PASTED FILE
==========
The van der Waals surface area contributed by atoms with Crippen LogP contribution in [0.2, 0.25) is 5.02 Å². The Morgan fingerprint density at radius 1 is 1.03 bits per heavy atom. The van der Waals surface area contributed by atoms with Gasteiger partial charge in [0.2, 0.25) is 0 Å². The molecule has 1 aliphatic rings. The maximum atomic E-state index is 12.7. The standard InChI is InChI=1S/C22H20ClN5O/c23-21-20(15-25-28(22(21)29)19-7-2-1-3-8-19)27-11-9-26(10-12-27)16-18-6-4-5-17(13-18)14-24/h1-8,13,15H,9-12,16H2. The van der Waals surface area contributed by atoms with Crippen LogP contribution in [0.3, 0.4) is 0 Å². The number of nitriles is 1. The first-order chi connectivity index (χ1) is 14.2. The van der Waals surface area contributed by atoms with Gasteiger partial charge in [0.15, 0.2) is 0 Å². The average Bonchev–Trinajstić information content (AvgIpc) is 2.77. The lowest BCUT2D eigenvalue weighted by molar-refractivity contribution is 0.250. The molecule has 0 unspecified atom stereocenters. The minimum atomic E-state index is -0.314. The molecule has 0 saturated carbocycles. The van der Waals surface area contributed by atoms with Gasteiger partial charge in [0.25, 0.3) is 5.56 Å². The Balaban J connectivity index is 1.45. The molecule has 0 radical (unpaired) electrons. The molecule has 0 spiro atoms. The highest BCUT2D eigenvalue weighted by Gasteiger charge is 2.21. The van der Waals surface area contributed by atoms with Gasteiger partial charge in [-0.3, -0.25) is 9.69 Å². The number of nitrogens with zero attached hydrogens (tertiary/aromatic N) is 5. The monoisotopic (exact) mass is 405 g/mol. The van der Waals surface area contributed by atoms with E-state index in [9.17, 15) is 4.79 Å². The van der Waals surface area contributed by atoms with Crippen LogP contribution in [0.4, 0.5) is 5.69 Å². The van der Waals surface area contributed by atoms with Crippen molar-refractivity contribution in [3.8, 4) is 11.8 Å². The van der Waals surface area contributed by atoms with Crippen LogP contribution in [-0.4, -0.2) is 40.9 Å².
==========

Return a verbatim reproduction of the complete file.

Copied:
The van der Waals surface area contributed by atoms with Crippen LogP contribution in [0.2, 0.25) is 5.02 Å². The Morgan fingerprint density at radius 1 is 1.03 bits per heavy atom. The van der Waals surface area contributed by atoms with Gasteiger partial charge in [0.2, 0.25) is 0 Å². The molecule has 1 aliphatic rings. The maximum atomic E-state index is 12.7. The standard InChI is InChI=1S/C22H20ClN5O/c23-21-20(15-25-28(22(21)29)19-7-2-1-3-8-19)27-11-9-26(10-12-27)16-18-6-4-5-17(13-18)14-24/h1-8,13,15H,9-12,16H2. The van der Waals surface area contributed by atoms with Crippen LogP contribution in [0.3, 0.4) is 0 Å². The number of nitriles is 1. The first-order chi connectivity index (χ1) is 14.2. The van der Waals surface area contributed by atoms with Gasteiger partial charge in [0.15, 0.2) is 0 Å². The average Bonchev–Trinajstić information content (AvgIpc) is 2.77. The lowest BCUT2D eigenvalue weighted by molar-refractivity contribution is 0.250. The molecule has 0 unspecified atom stereocenters. The minimum atomic E-state index is -0.314. The molecule has 0 saturated carbocycles. The van der Waals surface area contributed by atoms with Gasteiger partial charge in [0.25, 0.3) is 5.56 Å². The Balaban J connectivity index is 1.45. The molecule has 0 radical (unpaired) electrons. The molecule has 0 spiro atoms. The highest BCUT2D eigenvalue weighted by Gasteiger charge is 2.21. The van der Waals surface area contributed by atoms with Gasteiger partial charge in [-0.3, -0.25) is 9.69 Å². The number of nitrogens with zero attached hydrogens (tertiary/aromatic N) is 5. The monoisotopic (exact) mass is 405 g/mol. The van der Waals surface area contributed by atoms with E-state index in [9.17, 15) is 4.79 Å². The van der Waals surface area contributed by atoms with Crippen LogP contribution in [0.4, 0.5) is 5.69 Å². The van der Waals surface area contributed by atoms with Crippen molar-refractivity contribution in [3.8, 4) is 11.8 Å². The van der Waals surface area contributed by atoms with Crippen LogP contribution in [-0.4, -0.2) is 40.9 Å².